27/06/2023 0 Comments
Claim denied because of 'opportunism'
A plaintiff was involved in a minor road traffic accident at the traffic lights junction on the Stillorgan Dual Carriageway near the Radisson Hotel.
The plaintiff claimed that she suffered whiplash injuries when the defendant’s Land Rover car collided with the rear of her Audi car while she was stationary at the traffic lights. In the €60,000 claim, the plaintiff alleged that she had been shocked and distressed by the collision. She told the court that she had no intention of taking a case against the defendant until she was advised by her doctor that she had suffered whiplash injuries to her neck and shoulders and required medication for pain.
The defendant, in his defense, told the court that his car had rolled forward a few yards into the defendant’s car causing damage to her bumper for which he paid her just under €1,000 for a replacement bumper. Photographs were produced in court taken by a private investigator showing the plaintiff carrying out activities without showing any sign of difficulty, these included carrying shopping bags and easily getting into and out of her car. On the photos being produced, the plaintiff agreed that the person in the pictures was indeed her.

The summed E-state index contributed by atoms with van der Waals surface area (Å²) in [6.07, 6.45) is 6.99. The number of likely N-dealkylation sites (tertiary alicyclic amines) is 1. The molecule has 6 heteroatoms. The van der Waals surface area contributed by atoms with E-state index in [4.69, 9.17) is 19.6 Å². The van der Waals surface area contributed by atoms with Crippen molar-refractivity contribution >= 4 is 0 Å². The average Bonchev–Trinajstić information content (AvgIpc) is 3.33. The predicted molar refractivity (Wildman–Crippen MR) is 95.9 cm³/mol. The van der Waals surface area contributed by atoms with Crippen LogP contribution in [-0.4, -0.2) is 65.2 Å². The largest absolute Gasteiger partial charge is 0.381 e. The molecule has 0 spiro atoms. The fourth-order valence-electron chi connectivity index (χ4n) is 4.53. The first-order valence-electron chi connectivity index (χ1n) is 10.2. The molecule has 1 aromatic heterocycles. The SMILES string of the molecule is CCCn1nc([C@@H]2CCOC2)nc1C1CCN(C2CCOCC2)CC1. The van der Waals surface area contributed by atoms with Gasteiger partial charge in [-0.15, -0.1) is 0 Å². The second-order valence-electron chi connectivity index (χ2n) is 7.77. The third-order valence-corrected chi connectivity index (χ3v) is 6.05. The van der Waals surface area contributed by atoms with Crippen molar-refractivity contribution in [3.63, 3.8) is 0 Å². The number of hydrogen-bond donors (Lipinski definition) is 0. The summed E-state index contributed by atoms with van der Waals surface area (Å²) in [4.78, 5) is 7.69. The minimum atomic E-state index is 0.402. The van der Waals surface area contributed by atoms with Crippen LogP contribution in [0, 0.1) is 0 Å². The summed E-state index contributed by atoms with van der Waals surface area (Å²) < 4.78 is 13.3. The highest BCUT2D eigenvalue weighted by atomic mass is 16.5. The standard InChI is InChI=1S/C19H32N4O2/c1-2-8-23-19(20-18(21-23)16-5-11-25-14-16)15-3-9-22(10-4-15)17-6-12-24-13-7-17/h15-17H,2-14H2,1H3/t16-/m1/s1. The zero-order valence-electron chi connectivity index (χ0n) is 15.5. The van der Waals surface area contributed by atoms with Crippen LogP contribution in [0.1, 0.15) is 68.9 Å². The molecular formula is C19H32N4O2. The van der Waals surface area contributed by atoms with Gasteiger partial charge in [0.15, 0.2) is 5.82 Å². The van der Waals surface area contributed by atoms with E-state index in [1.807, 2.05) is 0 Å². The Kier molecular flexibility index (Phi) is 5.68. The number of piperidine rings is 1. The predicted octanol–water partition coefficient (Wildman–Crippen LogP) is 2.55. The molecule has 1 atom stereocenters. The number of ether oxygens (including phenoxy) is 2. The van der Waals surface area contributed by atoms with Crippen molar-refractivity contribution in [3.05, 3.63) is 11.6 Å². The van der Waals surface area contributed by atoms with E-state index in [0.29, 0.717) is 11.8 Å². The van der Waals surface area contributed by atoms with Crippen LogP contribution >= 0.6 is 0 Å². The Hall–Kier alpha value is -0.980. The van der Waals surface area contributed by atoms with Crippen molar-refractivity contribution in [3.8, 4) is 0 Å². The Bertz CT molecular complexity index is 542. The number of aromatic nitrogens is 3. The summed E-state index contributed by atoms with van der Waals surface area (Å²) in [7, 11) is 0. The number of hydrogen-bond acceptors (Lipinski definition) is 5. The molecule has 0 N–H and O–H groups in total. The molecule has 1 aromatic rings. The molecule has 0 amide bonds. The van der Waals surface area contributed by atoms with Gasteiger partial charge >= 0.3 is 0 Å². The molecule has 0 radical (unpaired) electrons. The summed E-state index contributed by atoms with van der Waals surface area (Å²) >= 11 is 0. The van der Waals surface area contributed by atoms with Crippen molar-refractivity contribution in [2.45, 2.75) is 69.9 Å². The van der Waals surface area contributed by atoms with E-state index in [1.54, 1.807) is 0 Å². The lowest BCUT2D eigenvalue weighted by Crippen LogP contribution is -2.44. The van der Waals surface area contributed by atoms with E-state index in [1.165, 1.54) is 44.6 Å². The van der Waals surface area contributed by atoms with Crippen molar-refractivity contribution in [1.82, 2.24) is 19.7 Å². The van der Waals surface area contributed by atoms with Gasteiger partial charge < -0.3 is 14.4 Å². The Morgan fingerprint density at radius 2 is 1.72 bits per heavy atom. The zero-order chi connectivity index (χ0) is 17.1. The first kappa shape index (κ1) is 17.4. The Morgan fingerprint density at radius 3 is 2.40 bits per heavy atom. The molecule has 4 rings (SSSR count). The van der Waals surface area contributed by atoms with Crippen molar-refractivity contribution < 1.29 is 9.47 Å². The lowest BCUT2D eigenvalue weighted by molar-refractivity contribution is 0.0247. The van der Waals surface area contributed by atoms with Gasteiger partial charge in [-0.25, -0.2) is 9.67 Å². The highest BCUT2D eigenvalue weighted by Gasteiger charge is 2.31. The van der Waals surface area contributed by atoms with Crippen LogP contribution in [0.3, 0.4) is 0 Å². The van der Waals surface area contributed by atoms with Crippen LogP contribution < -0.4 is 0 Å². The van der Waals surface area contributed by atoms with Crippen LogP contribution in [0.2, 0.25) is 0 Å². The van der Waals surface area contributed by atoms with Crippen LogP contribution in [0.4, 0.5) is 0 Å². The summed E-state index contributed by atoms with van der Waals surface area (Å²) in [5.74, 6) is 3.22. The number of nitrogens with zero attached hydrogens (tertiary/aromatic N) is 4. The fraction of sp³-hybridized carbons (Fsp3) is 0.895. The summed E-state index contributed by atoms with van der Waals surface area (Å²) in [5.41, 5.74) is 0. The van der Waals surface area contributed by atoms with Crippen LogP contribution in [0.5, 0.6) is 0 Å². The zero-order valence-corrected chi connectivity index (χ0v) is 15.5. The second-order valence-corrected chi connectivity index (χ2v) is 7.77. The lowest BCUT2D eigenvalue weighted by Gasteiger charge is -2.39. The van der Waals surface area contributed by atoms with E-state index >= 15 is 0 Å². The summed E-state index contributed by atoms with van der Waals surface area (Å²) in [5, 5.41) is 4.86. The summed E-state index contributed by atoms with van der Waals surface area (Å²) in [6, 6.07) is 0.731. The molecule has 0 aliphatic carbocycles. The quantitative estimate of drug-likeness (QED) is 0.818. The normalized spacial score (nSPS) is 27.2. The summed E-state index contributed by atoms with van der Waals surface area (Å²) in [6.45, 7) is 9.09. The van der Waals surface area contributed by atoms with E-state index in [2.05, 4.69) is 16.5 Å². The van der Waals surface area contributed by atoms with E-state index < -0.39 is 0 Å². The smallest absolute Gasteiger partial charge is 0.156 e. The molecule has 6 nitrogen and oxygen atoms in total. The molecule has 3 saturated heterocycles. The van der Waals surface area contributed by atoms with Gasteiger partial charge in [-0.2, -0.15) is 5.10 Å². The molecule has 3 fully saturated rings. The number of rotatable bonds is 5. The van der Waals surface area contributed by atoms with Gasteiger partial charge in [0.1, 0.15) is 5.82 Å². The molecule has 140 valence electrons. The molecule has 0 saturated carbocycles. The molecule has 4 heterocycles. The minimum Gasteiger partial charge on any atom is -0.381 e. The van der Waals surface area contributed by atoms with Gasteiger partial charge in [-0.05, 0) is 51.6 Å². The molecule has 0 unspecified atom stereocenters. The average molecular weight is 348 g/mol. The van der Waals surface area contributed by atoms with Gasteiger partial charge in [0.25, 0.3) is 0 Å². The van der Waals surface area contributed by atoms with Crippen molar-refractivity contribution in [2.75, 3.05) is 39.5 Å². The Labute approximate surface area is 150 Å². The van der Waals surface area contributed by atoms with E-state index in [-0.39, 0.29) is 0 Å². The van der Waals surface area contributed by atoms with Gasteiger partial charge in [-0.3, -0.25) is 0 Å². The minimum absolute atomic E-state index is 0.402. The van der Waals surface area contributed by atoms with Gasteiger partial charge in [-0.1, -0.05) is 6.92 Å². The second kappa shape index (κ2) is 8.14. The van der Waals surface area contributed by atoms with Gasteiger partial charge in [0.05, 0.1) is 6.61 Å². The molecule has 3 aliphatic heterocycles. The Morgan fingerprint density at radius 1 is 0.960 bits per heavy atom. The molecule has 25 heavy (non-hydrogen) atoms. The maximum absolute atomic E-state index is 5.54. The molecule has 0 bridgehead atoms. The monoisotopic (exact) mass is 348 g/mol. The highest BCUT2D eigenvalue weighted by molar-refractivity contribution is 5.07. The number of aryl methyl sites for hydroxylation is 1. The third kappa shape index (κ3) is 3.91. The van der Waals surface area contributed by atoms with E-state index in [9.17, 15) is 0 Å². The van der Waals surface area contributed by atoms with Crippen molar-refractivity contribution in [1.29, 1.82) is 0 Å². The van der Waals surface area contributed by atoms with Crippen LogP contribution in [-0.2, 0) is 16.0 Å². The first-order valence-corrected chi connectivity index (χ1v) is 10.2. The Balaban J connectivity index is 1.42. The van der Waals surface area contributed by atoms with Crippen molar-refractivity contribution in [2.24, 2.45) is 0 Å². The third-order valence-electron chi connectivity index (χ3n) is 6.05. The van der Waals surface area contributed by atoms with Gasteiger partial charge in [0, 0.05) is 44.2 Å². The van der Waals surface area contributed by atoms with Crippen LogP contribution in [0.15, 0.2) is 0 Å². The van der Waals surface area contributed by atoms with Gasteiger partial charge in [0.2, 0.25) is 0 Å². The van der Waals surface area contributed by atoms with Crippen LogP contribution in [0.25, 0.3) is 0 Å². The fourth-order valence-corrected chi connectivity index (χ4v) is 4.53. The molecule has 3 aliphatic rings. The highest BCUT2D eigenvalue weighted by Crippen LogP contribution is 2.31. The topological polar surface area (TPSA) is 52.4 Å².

The defendant, having paid for the replacement bumper, was flabbergasted when the summons was served on him.
The judge found the evidence of the defendant was detailed and credible and that all the evidence demonstrated that the accident was minor. The judge further stated that the case smacked of opportunism in what looked like an overstated injury following a minor accident.
The case was dismissed with costs awarded to the defendant.
This case shows the risks in taking these types of accident cases to court. The plaintiff in this case, instead of being awarded money for whatever injury she actually incurred, was left with no award and a court order to pay the legal costs of both sides in the case which will run to several thousand Euros.
Collins v Tansey Circuit Court 12 May 2023.